I've started keeping a little notepad with me to jot down ideas that I have through the day. They are few and far between but even so they disappear into the ephemera, consumed by the essential mundanity of getting through life. Some people I am sure have memories that would allow them to capture the thought for later reference, not me though. I therefore come to my blog site, when finally I have a bit of time, armed with little more than the frustration of knowing I had a good idea but I can't quite reach what it was. That is why I now pin those thoughts onto paper.
I figured that I would try my hand at a skeptical or scientific type blog. My confidence in this area is just emerging and finding a subject to do a bit of research and analysis on would possibly help to coalesce some ideas in this area. I wondered about a topic and came up with one. The Top Ten Things to Lose Sleep Over. I hadn't actually got ten but I thought that this wouldn't be a problem as the purpose was to make me do research. I had a few in mind. In no particular order:
1. Asteroid Strike
2. Super Volcano
2. Super Volcano
3. Sun Going Nova
4. Time Dimension becoming a Spatial Dimension
5. Reversal of the Magnetic Poles
You can see the type of thing that I was going for, catastrophic but not necessarily likely to happen in the very near future.
As soon as I started the research though I came across this book by Phil Plait. It does what I was going to do but much better and in more detail. All my main astronomical ones are there and a few more. Ah, a coincidence maybe. In a huge random world coincidences have to happen at some point and this is just one of those times in the continuum when one has occurred. I would agree with that except that I am a fan of Phil Plait and dip into his life and thoughts reasonably often. I listen to him on podcasts, read his blogs and follow him on Twitter. I'm not stalking him but I must have heard him talking about this book and about the ideas in it. Somehow though I buried this in my memory and then resurrected it as a blog idea.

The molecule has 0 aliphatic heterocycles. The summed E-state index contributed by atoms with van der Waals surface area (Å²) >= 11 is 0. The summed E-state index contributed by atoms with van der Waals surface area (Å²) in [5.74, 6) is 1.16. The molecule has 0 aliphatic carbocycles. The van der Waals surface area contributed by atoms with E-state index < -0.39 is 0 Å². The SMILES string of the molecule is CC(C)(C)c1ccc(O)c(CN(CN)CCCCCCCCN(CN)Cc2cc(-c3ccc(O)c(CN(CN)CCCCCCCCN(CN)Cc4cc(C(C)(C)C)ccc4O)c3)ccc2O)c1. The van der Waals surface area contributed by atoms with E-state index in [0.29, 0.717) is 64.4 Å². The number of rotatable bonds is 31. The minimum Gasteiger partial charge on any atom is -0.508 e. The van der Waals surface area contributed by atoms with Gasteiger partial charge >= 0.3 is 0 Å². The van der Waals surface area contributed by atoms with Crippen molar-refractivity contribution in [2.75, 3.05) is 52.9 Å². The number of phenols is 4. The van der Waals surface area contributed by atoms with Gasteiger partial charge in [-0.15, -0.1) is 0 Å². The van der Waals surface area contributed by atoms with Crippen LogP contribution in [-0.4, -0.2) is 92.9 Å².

Ironically its provided excellent skeptical material for a blog because one of the main points about approaching life in a skeptical fashion is to be aware of the fallibility of memory. We are all capable of being fooled by others and by ourselves because we often erroneously believe that we have total recall when we don't. I'm currently reading an excellent book called "How We Know What Isn't So" by Thomas Gilovich. It explores many of the hardwired mechanisms and fallacious tendencies of human reason that cause us to believe things that just aren't true, for example, and topically, that celebrities die in threes and that I always leave the toilet seat up! It's a good cautionary tale against personal smugness and I am happy to admit that I am capable of being wrong.